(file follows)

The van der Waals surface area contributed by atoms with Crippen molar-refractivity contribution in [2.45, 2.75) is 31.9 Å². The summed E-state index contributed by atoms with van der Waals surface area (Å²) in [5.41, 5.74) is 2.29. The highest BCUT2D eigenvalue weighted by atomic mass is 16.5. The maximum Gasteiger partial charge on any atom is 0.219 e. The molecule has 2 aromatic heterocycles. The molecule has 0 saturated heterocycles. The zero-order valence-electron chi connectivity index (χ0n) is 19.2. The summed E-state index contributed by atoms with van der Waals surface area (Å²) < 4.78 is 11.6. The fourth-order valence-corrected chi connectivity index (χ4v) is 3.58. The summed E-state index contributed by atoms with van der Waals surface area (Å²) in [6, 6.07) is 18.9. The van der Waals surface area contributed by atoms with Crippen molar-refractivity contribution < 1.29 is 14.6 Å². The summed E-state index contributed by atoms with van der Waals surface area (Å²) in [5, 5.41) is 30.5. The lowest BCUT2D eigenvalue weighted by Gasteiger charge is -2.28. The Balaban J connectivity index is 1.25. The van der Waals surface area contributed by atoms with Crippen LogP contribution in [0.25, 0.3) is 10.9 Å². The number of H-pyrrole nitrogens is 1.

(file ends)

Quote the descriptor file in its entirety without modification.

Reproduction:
The van der Waals surface area contributed by atoms with Crippen molar-refractivity contribution in [2.45, 2.75) is 31.9 Å². The summed E-state index contributed by atoms with van der Waals surface area (Å²) in [5.41, 5.74) is 2.29. The highest BCUT2D eigenvalue weighted by atomic mass is 16.5. The maximum Gasteiger partial charge on any atom is 0.219 e. The molecule has 2 aromatic heterocycles. The molecule has 0 saturated heterocycles. The zero-order valence-electron chi connectivity index (χ0n) is 19.2. The summed E-state index contributed by atoms with van der Waals surface area (Å²) < 4.78 is 11.6. The fourth-order valence-corrected chi connectivity index (χ4v) is 3.58. The summed E-state index contributed by atoms with van der Waals surface area (Å²) in [6, 6.07) is 18.9. The van der Waals surface area contributed by atoms with Crippen molar-refractivity contribution < 1.29 is 14.6 Å². The summed E-state index contributed by atoms with van der Waals surface area (Å²) in [5, 5.41) is 30.5. The lowest BCUT2D eigenvalue weighted by Gasteiger charge is -2.28. The Balaban J connectivity index is 1.25. The van der Waals surface area contributed by atoms with Crippen LogP contribution in [0.25, 0.3) is 10.9 Å². The number of H-pyrrole nitrogens is 1.